13 Matching Annotations
  1. Sep 2019
    1. he didn't understand the difference, because she didn't conceive it as such.

      I think this alludes to a larger societal issue because we might be ignorant of stuff simply because we haven't experienced something; that doesn't give us an excuse however, to not try and understand another's experience or position.

    2. , we will need to be willing to be learners, along with our students.

      Yes, I think a great way to grow in your practice is to recognize that you might make faults sometimes, and that's ok -- as long as you continue to learn and grow from each encounter.

    3. Students cannot succeed unless they know how to navigate our many and varied classifications, with all their limitations and political difficulties.

      This is why teaching digital and traditional information literacy skills are so important!! How can you expect to find information and analyze it, if you don't know where first to go and search for it?

    4. a critical library instruction program might instead teach students to engage critically with the classifications as text, encouraging critical thought in relation to the tools.

      This is important. I think not only teaching students how to look for texts but how to critically analyze them is key to understanding the LCSHs -- understanding that just because certain terms were used decades ago (or even now) aren't good terms to use as they might carry implicit biases.

    5. Surely people can continue to change regardless of LC subject headings; however, the headings do fix certain identities and not others in place and time.

      Yes, good example. Since I think language is fluid and can change over time, has LCSH kept up with this change in language? Who is in charge of whether LCSH adapts with the terminology people use today to express their identity, versus what they used a few decades or centuries ago? Whose "voice" is truly represented--the cataloger's or the patron's?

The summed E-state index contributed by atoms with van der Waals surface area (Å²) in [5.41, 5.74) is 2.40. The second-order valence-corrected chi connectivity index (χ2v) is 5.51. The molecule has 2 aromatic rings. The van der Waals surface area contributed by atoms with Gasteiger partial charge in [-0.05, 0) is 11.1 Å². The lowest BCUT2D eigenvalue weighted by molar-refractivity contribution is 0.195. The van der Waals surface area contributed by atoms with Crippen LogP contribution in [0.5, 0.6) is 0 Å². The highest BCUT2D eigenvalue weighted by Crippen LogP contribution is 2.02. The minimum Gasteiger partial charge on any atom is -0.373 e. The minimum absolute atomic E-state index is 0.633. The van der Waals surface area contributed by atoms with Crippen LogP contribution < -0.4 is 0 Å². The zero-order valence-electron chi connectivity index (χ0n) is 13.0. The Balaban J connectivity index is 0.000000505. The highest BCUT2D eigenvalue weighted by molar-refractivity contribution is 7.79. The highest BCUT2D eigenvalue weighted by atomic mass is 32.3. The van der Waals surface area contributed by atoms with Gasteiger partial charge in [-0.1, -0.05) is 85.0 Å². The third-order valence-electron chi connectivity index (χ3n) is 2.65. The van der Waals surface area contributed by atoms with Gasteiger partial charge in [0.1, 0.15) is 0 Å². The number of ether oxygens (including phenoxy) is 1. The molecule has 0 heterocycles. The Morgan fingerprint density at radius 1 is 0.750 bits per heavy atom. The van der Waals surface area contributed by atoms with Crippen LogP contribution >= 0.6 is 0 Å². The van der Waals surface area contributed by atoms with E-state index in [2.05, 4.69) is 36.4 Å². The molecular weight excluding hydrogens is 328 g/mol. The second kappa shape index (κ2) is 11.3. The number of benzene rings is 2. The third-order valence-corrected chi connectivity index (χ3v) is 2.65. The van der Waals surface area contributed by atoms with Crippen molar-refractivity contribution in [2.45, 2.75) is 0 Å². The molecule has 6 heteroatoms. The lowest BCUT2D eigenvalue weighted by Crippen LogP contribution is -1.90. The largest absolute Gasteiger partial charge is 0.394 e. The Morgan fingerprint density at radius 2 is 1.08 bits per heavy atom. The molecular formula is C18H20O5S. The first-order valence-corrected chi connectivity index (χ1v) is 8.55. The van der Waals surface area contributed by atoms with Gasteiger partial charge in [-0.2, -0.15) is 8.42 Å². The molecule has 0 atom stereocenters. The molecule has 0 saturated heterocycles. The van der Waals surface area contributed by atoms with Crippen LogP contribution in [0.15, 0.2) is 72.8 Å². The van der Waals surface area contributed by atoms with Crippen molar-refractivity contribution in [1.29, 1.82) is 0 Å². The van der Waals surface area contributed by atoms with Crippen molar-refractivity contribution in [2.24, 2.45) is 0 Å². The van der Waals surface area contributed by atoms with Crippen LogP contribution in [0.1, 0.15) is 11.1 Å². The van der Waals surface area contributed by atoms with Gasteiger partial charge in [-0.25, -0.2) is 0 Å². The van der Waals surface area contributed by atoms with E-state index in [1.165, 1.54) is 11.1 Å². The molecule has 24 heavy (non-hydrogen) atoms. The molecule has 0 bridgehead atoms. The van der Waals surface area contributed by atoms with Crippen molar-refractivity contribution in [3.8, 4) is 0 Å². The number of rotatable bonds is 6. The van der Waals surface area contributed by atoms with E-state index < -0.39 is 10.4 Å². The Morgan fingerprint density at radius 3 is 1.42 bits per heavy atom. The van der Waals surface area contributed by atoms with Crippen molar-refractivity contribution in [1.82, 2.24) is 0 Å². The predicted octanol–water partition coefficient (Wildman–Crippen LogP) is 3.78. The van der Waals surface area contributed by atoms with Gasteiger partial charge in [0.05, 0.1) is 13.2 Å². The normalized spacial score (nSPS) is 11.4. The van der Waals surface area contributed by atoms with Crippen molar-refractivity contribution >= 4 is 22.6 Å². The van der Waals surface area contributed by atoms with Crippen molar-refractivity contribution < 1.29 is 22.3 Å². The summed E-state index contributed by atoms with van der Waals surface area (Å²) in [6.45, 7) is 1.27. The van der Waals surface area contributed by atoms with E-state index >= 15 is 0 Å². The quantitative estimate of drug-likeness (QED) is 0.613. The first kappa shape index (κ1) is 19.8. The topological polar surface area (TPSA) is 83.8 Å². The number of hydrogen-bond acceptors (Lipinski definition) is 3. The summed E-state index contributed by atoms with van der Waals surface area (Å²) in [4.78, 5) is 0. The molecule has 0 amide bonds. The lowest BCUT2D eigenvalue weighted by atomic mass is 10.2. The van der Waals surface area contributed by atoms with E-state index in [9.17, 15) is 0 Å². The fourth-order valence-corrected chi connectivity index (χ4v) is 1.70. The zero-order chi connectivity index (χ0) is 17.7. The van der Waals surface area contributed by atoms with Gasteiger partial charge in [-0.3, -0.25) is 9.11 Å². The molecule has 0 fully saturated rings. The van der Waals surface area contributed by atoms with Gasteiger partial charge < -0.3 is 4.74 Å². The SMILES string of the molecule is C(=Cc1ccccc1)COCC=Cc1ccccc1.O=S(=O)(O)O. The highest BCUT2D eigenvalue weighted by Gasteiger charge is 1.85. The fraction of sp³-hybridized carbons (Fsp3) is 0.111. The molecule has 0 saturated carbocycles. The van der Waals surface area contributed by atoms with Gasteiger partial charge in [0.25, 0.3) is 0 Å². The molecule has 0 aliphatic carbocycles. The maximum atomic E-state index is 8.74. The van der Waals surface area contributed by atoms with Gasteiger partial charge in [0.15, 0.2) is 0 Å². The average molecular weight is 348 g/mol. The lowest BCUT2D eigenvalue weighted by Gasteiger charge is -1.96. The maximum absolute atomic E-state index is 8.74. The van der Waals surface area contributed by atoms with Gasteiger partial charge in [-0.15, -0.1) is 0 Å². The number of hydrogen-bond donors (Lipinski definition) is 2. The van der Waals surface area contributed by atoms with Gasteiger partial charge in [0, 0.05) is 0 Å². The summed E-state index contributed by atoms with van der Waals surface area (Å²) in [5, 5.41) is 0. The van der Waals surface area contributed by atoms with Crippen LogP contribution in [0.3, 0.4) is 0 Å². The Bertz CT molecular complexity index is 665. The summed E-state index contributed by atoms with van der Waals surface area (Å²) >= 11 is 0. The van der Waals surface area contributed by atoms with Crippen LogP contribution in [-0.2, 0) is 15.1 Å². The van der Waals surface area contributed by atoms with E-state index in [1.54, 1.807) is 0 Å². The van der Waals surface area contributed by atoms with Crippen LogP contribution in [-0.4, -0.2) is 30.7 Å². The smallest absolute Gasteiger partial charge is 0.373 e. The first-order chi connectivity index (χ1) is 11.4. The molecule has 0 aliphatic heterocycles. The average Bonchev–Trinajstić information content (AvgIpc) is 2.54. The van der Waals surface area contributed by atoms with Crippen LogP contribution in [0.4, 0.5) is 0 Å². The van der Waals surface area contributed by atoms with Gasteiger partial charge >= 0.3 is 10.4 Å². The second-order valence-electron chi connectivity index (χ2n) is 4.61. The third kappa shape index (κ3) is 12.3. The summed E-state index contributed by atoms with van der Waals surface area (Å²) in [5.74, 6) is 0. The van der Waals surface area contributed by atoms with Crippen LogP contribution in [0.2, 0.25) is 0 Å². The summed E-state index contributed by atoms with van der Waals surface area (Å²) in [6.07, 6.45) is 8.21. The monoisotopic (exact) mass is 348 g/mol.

6. This is a very human and very subjective process

      This is what's negative about LCSH is that people choose what subject heading to file a book under--their implicit biases might come into play as they might think they "know better" where a book should go instead of considering all categories a book could fit into.

    7. The result is a hierarchical arrangement that gathers effectively by the first facet following the idea that we gather what is the same and separate what is differen

      This is important to consider because it can affect how we search for something using the LCSH--we might have to adjust our query or take a different "information pathway" to find what we want.

    8. First, the classifications are hierarchical, and prescribe a universalizing structure of "first terms" that masquerade as neutral when they are, in fact, culturally informed and reflective of social power.

      Yes, I agree. I think this "hierarchical" terms problem is precisely what Dabrinski mentions in the above paragraph about the Israeli-Palestinian conflict; because there are higher-order terms in place that don't necessarily fit this specific topic, it can be harder for someone to find information about that topic if they don't know how to navigate the system.

    9. Library classifications in the ideal are ambitious, totalizing projects: they seek to contain not only the present sum of human knowledge, but also to encompass any new knowledge generated in the future.

      Perhaps this is the drawback to classification systems like DDC and LCSH--they try to encompass old, current, and new knowledges--things we might not have names for yet. So by trying to encompass "everything," evidently certain things get left out or phrased differently than we'd like them to be (now that we know better).

    10. controlled vocabulary

      In her "the power to name" article, I think Olson does a great job explaining what "controlled vocabulary" is.

    11. In libraries, the classification can include National Library of Medicine, Dewey Decimal, Library of Congress

      I think DDC is mostly used in K-12 and LCSH used in public/academic libraries.

    12. We must get it right

      Yes, totally agree that we "must get it right" now more than ever. I didn't know before reading this that "negro women" was (is?) a subject heading as I think some people find the term offensive.

    13. I argue that classification schemes are socially produced and embedded structures

      This reminds me of the Olson article when she discusses Cutter's classification terms in favor of a "singular public" -- controlled vocabulary and hierarchical structure.